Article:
Kazakhstan: Growth edges down in the third quarter
December 29, 2018
A detailed breakdown of GDP by expenditure confirmed that the economy lost some steam in the second half of the year, growing 4.1% year-on-year in January–September, following a 4.2% expansion in January–June. Buoyant oil production, coupled with strong oil prices, have kept the economy growing at a robust pace.
On the domestic side, demand remained stable in the third quarter. Overall domestic demand dropped 3.8% over the same period of the previous year in January–September, matching the reading seen throughout January–June. Private consumption accelerated, growing 5.1% in the nine-month period compared to 4.5% in the first half of the year. Moderating inflationary pressures boosted households’ purchasing power and likely spurred an increase in private spending. Moreover, public spending continued to fall in January–September from the January–June as the government kept up its fiscal consolidation efforts, although the rate of contraction eased. Improvements in these two sub-components offset a downturn in fixed investment growth, which declined to 4.6% in the nine-month period from the 5.3% recorded in the first six months.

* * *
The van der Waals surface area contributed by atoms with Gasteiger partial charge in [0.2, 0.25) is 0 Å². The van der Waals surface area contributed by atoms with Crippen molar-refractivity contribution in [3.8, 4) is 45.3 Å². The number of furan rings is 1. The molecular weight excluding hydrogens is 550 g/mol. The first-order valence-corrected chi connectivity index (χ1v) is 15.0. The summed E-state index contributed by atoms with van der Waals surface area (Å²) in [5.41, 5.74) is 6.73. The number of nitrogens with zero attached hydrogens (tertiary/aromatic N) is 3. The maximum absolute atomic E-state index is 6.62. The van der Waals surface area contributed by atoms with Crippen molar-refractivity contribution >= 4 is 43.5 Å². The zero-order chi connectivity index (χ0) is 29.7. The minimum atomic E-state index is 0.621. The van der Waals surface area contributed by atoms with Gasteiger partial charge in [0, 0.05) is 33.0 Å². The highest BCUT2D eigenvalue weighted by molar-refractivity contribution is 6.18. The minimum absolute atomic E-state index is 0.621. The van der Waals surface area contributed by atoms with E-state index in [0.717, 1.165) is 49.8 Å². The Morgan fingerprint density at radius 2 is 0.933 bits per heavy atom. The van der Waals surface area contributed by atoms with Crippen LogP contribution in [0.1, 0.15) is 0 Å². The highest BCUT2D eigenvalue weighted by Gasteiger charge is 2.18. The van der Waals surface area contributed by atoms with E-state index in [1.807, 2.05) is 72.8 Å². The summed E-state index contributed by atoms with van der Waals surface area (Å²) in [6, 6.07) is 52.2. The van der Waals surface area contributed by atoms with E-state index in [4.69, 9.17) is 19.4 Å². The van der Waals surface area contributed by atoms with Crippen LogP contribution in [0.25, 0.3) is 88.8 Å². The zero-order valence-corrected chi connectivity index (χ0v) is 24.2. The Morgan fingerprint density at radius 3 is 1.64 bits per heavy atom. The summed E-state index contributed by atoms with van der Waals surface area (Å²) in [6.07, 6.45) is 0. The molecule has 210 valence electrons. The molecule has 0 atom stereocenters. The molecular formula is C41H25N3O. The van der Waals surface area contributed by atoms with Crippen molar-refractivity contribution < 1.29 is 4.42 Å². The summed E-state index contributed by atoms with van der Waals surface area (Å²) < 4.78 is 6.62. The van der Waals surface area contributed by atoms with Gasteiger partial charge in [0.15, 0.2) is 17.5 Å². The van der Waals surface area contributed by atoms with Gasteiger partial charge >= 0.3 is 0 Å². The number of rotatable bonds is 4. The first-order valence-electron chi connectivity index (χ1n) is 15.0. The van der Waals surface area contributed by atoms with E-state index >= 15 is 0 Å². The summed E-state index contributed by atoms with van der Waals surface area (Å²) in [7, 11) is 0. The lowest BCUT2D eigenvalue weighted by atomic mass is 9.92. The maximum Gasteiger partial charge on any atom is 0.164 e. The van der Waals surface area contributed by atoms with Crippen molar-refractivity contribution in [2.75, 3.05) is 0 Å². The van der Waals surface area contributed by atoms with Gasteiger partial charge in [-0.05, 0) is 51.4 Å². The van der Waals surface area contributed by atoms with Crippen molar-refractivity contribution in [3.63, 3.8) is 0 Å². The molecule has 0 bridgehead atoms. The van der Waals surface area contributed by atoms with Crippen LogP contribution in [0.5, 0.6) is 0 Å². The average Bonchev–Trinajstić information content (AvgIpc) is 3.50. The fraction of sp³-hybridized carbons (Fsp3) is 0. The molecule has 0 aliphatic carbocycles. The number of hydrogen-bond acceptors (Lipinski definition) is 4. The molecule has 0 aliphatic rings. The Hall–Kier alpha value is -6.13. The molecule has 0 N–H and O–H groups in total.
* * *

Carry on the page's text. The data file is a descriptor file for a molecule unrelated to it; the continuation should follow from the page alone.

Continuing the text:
The external sector, however, made a smaller contribution to growth in January–September compared to January–June. While export growth remained stable in the nine months at 8.9%, imports accelerated from the first six months, growing 3.7% in January–September, following a 2.7% expansion in January–June.
This year, growth is expected to lose ground on a loss of momentum in the energy sector. Improving activity in the non-oil sector—thanks to ongoing structural reforms—should continue to support the economy, however. Downside risks continue to stem from global trade tensions and the Federal Reserve’s move to normalize monetary policy, which will likely put further downward pressure on the tenge.
Author: Nihad Ahmed, Economist